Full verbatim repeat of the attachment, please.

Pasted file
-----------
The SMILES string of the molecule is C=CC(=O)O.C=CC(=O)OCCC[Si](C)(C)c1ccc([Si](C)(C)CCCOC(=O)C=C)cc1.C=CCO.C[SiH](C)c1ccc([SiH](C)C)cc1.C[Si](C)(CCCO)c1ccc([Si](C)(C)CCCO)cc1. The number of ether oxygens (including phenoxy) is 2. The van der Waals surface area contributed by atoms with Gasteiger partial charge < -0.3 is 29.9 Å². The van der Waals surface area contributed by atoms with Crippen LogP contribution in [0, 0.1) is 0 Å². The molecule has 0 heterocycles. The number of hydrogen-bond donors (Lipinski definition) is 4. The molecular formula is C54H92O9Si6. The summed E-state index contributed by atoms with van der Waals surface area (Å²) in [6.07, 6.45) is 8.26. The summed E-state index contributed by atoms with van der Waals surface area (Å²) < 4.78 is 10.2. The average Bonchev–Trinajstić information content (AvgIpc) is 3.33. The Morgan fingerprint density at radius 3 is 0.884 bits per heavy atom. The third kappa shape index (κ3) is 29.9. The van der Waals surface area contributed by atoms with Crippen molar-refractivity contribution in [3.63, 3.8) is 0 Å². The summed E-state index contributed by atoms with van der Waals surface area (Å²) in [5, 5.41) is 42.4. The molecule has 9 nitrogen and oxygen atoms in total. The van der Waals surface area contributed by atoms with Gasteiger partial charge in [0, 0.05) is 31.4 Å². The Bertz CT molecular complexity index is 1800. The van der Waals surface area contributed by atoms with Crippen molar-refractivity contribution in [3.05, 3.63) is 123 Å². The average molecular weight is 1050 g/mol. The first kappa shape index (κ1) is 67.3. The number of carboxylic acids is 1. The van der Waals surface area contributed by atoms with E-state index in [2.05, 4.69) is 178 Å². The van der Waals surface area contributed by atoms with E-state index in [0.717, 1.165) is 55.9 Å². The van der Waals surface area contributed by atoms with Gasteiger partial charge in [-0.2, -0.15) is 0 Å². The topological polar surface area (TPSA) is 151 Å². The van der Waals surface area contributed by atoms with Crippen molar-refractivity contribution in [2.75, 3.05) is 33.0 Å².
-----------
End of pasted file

The SMILES string of the molecule is C=CC(=O)O.C=CC(=O)OCCC[Si](C)(C)c1ccc([Si](C)(C)CCCOC(=O)C=C)cc1.C=CCO.C[SiH](C)c1ccc([SiH](C)C)cc1.C[Si](C)(CCCO)c1ccc([Si](C)(C)CCCO)cc1. The number of ether oxygens (including phenoxy) is 2. The van der Waals surface area contributed by atoms with Gasteiger partial charge < -0.3 is 29.9 Å². The van der Waals surface area contributed by atoms with Crippen LogP contribution in [0, 0.1) is 0 Å². The molecule has 0 heterocycles. The number of hydrogen-bond donors (Lipinski definition) is 4. The molecular formula is C54H92O9Si6. The summed E-state index contributed by atoms with van der Waals surface area (Å²) in [6.07, 6.45) is 8.26. The summed E-state index contributed by atoms with van der Waals surface area (Å²) < 4.78 is 10.2. The average Bonchev–Trinajstić information content (AvgIpc) is 3.33. The Morgan fingerprint density at radius 3 is 0.884 bits per heavy atom. The third kappa shape index (κ3) is 29.9. The van der Waals surface area contributed by atoms with Crippen molar-refractivity contribution in [3.63, 3.8) is 0 Å². The summed E-state index contributed by atoms with van der Waals surface area (Å²) in [5, 5.41) is 42.4. The molecule has 9 nitrogen and oxygen atoms in total. The van der Waals surface area contributed by atoms with Gasteiger partial charge in [0, 0.05) is 31.4 Å². The Bertz CT molecular complexity index is 1800. The van der Waals surface area contributed by atoms with Crippen molar-refractivity contribution in [3.05, 3.63) is 123 Å². The average molecular weight is 1050 g/mol. The first kappa shape index (κ1) is 67.3. The number of carboxylic acids is 1. The van der Waals surface area contributed by atoms with E-state index in [2.05, 4.69) is 178 Å². The van der Waals surface area contributed by atoms with E-state index in [0.717, 1.165) is 55.9 Å². The van der Waals surface area contributed by atoms with Gasteiger partial charge in [-0.2, -0.15) is 0 Å². The topological polar surface area (TPSA) is 151 Å². The van der Waals surface area contributed by atoms with Crippen molar-refractivity contribution in [2.75, 3.05) is 33.0 Å².